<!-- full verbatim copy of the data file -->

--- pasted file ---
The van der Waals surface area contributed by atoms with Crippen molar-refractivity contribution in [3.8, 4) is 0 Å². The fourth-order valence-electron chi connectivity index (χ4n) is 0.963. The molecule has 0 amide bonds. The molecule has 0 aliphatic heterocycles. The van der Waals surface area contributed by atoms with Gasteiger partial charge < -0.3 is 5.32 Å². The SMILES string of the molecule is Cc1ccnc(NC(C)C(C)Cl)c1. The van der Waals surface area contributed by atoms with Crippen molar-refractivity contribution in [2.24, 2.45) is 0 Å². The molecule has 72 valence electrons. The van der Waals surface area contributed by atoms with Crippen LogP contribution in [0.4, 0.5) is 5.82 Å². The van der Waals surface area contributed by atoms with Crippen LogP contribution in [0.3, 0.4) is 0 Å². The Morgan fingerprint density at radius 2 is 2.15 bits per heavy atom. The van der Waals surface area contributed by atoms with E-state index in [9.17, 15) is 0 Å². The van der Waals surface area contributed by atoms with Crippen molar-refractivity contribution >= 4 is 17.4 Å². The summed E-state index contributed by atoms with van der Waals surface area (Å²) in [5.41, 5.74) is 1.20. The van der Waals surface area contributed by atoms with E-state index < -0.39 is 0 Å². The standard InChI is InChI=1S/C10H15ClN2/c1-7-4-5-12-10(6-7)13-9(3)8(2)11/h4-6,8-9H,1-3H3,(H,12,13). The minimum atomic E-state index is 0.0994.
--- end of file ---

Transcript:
The van der Waals surface area contributed by atoms with Crippen molar-refractivity contribution in [3.8, 4) is 0 Å². The fourth-order valence-electron chi connectivity index (χ4n) is 0.963. The molecule has 0 amide bonds. The molecule has 0 aliphatic heterocycles. The van der Waals surface area contributed by atoms with Gasteiger partial charge < -0.3 is 5.32 Å². The SMILES string of the molecule is Cc1ccnc(NC(C)C(C)Cl)c1. The van der Waals surface area contributed by atoms with Crippen molar-refractivity contribution in [2.24, 2.45) is 0 Å². The molecule has 72 valence electrons. The van der Waals surface area contributed by atoms with Crippen LogP contribution in [0.4, 0.5) is 5.82 Å². The van der Waals surface area contributed by atoms with Crippen LogP contribution in [0.3, 0.4) is 0 Å². The Morgan fingerprint density at radius 2 is 2.15 bits per heavy atom. The van der Waals surface area contributed by atoms with E-state index in [9.17, 15) is 0 Å². The van der Waals surface area contributed by atoms with Crippen molar-refractivity contribution >= 4 is 17.4 Å². The summed E-state index contributed by atoms with van der Waals surface area (Å²) in [5.41, 5.74) is 1.20. The van der Waals surface area contributed by atoms with E-state index < -0.39 is 0 Å². The standard InChI is InChI=1S/C10H15ClN2/c1-7-4-5-12-10(6-7)13-9(3)8(2)11/h4-6,8-9H,1-3H3,(H,12,13). The minimum atomic E-state index is 0.0994.